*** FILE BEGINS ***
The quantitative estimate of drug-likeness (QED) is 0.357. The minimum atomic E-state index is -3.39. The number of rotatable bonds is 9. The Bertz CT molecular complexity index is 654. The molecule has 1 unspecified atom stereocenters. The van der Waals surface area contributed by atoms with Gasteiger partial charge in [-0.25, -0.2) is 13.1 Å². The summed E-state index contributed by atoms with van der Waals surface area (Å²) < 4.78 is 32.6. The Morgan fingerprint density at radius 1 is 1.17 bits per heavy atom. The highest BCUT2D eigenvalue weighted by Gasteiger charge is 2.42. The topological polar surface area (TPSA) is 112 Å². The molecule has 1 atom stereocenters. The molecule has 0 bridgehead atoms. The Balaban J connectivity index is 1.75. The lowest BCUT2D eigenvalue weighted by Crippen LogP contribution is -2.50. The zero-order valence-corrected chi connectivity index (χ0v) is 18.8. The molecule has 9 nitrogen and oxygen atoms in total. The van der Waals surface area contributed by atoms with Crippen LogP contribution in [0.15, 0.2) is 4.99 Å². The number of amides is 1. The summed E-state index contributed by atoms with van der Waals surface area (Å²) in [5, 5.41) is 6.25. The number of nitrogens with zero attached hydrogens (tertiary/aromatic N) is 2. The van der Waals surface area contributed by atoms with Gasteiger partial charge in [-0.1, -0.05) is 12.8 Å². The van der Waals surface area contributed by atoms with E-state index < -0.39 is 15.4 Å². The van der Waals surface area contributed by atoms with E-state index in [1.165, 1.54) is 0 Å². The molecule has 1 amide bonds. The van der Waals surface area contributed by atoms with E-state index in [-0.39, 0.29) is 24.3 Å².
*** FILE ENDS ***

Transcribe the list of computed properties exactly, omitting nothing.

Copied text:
The quantitative estimate of drug-likeness (QED) is 0.357. The minimum atomic E-state index is -3.39. The number of rotatable bonds is 9. The Bertz CT molecular complexity index is 654. The molecule has 1 unspecified atom stereocenters. The van der Waals surface area contributed by atoms with Gasteiger partial charge in [-0.25, -0.2) is 13.1 Å². The summed E-state index contributed by atoms with van der Waals surface area (Å²) < 4.78 is 32.6. The Morgan fingerprint density at radius 1 is 1.17 bits per heavy atom. The highest BCUT2D eigenvalue weighted by Gasteiger charge is 2.42. The topological polar surface area (TPSA) is 112 Å². The molecule has 1 atom stereocenters. The molecule has 0 bridgehead atoms. The Balaban J connectivity index is 1.75. The lowest BCUT2D eigenvalue weighted by Crippen LogP contribution is -2.50. The zero-order valence-corrected chi connectivity index (χ0v) is 18.8. The molecule has 9 nitrogen and oxygen atoms in total. The van der Waals surface area contributed by atoms with Crippen LogP contribution in [0.15, 0.2) is 4.99 Å². The number of amides is 1. The summed E-state index contributed by atoms with van der Waals surface area (Å²) in [5, 5.41) is 6.25. The number of nitrogens with zero attached hydrogens (tertiary/aromatic N) is 2. The van der Waals surface area contributed by atoms with Gasteiger partial charge in [-0.1, -0.05) is 12.8 Å². The van der Waals surface area contributed by atoms with E-state index < -0.39 is 15.4 Å². The van der Waals surface area contributed by atoms with E-state index in [1.165, 1.54) is 0 Å². The molecule has 1 amide bonds. The van der Waals surface area contributed by atoms with E-state index in [-0.39, 0.29) is 24.3 Å².